A gentle introduction to privacy budgets and accounting

The word budget is defined as “an estimate of income and expenditure for a set period of time.” Thereby the term privacy budget implies the amount of privacy guarantees that can be maintained or lost over a certain duration of time.

But before we delve into how purse strings are handled over the privacy of individual data, let us first understand how the said data reaches its audience. The audience could be data analysts, custodians, or an adversary *gasp*.

Privacy definitions for data release

Syntactic privacy definitions

The data released under the syntactic privacy scheme is generally in the form of a table. The various attributes of individuals belonging to such a table can be categorized based on their disclosure potential as

  • Identifiers: Attributes that uniquely identify an individual such as, their SSN or employee Id
  • Quasi-identifiers aka QI: Attributes that can be used to reveal an entry in the table, if combined with external information. Think of date of birth, gender, or zip code, and how someone aware of any of this information can zero in on your presence in the record.
  • Confidential aka sensitive attributes: The information that needs protection. For example, a person’s salary, the status of a diagnostic test, or an affliction.
  • Non-confidential attributes: Attributes that were not considered confidential by the individual such as eye color.

The syntactic privacy protection approach is based on the assumption that quasi-identifiers are the only attributes that can be exploited to obtain sensitive information or to link it to an individual’s identity. Or simply stated, the suppression of QI can de-identify a person in the released microdata table. The approach can again be divided into methods that aim to protect against identity disclosure or attribute disclosure. Some popular methods include k-anonymization, l-diversity, t-diversity, and so on.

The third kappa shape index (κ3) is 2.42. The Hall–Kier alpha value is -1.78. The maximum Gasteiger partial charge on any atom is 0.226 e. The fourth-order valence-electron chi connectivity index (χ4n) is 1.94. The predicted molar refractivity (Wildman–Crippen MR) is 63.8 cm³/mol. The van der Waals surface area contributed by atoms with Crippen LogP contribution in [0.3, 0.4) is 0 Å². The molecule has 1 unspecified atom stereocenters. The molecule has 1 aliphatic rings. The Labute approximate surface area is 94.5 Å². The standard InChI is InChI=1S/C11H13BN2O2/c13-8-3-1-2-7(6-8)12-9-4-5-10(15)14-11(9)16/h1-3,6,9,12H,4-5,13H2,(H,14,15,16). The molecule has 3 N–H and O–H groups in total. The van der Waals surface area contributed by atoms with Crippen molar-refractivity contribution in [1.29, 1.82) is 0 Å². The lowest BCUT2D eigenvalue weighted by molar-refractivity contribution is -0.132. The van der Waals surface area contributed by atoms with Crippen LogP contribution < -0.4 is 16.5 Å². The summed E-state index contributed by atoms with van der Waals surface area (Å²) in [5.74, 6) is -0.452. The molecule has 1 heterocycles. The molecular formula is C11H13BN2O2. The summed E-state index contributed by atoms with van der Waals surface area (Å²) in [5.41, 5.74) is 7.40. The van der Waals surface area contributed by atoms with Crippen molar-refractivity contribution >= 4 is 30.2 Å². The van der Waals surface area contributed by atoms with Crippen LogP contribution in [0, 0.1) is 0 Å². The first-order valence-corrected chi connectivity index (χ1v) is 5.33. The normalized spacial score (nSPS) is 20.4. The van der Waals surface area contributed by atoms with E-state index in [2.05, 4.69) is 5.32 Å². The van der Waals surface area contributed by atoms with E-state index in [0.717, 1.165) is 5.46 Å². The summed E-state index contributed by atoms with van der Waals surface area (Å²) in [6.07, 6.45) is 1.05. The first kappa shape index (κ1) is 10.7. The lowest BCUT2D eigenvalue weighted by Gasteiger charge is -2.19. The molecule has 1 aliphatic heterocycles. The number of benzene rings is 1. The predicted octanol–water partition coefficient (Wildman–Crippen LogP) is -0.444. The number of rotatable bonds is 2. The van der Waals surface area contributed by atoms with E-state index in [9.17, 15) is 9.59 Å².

Semantic privacy definitions

The data released under the semantic privacy scheme is protected through properties that must be satisfied by the release mechanism. It aims to protect subjects whether they were part of the released record or not. Semantic techniques can be applied to two scenarios

  • Non-interactive scenarios: A privacy-preserving dataset that is representative of the original dataset is released.
  • Interactive scenarios: The release of results on querying a private dataset. The protection mechanism aims to minimize the disclosure risk possible from a combination of query results with external knowledge.

One of the most popular methods is differential privacy that perturbs the query results through the addition of calibrated noise.

Privacy accounting

Syntactic techniques are prone to background knowledge attacks and the fact that there may exist noticeable homogeneity among the entries. The presence of an individual’s actions may comprise multiple entries in a database, or people belonging to the same family or organizational unit may share multiple QI. Semantic techniques, in contrast, are weakened by the fact that a combination of query results can increase the disclosure potential. Each subsequent query result can give out more information and consequently lessen the privacy guarantee.